Crucial Defense Bill in Jeopardy Due to Controversial Amendments, Warns National Security Official


National Security Adviser Jake Sullivan has expressed doubt that the Republican-controlled House's version of the annual defense policy bill will reach President Joe Biden's desk.

Sullivan criticized a series of culture war amendments added by House Republicans to the National Defense Authorization Act (NDAA), stating that these amendments blend domestic social debates with the security needs of the nation.

Sullivan, speaking on CNN's "State of the Union," condemned the "extreme group of Republicans" for pushing through amendments that House conservatives claim address wokeism in the armed services. He emphasized that the NDAA should be an area where national security takes precedence over politics.

House Republicans passed the defense bill last week primarily along party lines. While the bill is typically a bipartisan effort, members of the House Freedom Caucus, a conservative group within the chamber, pressured House Speaker Kevin McCarthy to allow votes on amendments that covered a range of issues, including abortion policy and gender-affirming care for transgender service members.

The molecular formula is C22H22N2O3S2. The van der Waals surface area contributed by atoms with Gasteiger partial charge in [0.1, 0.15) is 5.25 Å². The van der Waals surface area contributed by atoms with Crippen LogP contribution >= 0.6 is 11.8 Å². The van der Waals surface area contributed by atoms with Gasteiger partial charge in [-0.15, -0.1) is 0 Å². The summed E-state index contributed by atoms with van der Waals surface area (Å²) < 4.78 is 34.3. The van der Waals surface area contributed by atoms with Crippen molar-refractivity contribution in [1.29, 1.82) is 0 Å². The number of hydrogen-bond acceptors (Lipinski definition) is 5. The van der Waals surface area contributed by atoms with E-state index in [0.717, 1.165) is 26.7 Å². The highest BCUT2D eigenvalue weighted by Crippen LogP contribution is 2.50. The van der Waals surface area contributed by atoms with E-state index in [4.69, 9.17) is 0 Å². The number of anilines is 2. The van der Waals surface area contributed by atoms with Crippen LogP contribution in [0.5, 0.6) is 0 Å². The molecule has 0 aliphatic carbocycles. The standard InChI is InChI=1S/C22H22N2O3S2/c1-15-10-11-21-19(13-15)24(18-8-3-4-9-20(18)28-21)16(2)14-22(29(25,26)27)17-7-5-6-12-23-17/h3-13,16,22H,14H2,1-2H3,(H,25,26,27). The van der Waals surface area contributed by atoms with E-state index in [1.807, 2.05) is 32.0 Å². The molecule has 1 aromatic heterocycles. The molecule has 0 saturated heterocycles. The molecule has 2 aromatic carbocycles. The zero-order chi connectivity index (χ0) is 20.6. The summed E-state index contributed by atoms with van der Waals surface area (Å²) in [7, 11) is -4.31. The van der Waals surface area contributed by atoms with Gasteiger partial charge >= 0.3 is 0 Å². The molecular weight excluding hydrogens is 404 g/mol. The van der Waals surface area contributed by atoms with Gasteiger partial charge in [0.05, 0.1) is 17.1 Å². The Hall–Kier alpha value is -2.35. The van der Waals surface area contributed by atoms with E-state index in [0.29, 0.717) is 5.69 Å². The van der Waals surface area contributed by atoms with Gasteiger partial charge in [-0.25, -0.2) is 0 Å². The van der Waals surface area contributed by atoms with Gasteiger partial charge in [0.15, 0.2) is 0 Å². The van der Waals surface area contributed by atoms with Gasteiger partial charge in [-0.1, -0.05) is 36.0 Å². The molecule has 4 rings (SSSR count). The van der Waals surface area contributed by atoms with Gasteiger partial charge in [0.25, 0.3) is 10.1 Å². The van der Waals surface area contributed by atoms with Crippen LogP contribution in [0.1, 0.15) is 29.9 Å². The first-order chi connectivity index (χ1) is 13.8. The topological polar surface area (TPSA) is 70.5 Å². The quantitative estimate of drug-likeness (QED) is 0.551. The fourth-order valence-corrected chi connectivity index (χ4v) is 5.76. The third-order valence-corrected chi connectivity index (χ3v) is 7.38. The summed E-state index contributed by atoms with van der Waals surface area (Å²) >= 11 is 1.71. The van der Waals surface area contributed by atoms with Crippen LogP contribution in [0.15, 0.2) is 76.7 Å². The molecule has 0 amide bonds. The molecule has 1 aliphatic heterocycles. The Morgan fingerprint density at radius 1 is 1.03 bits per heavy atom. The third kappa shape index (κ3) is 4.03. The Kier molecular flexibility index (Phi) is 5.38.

McCarthy defended the legislation in a press conference, stating that the bill ensures that the military is not trained in what he referred to as "woke" ideology. He emphasized the importance of providing the military with comprehensive defense capabilities.

The Senate is expected to pass its own version of the defense bill soon. Sullivan expressed hope that the House and Senate can reconcile their differences and produce a bipartisan bill that can be signed by the president. He believed that most House GOP lawmakers are not interested in partisan affairs and accused a small group of Republicans of pressuring their more moderate colleagues to support the bill.

Sullivan remained optimistic that wisdom would prevail, suggesting that the efforts of the small group of Republicans would ultimately fail. Photo by Executive Office of the President of the United States, Wikimedia commons.

  1. Popular
  2. Trend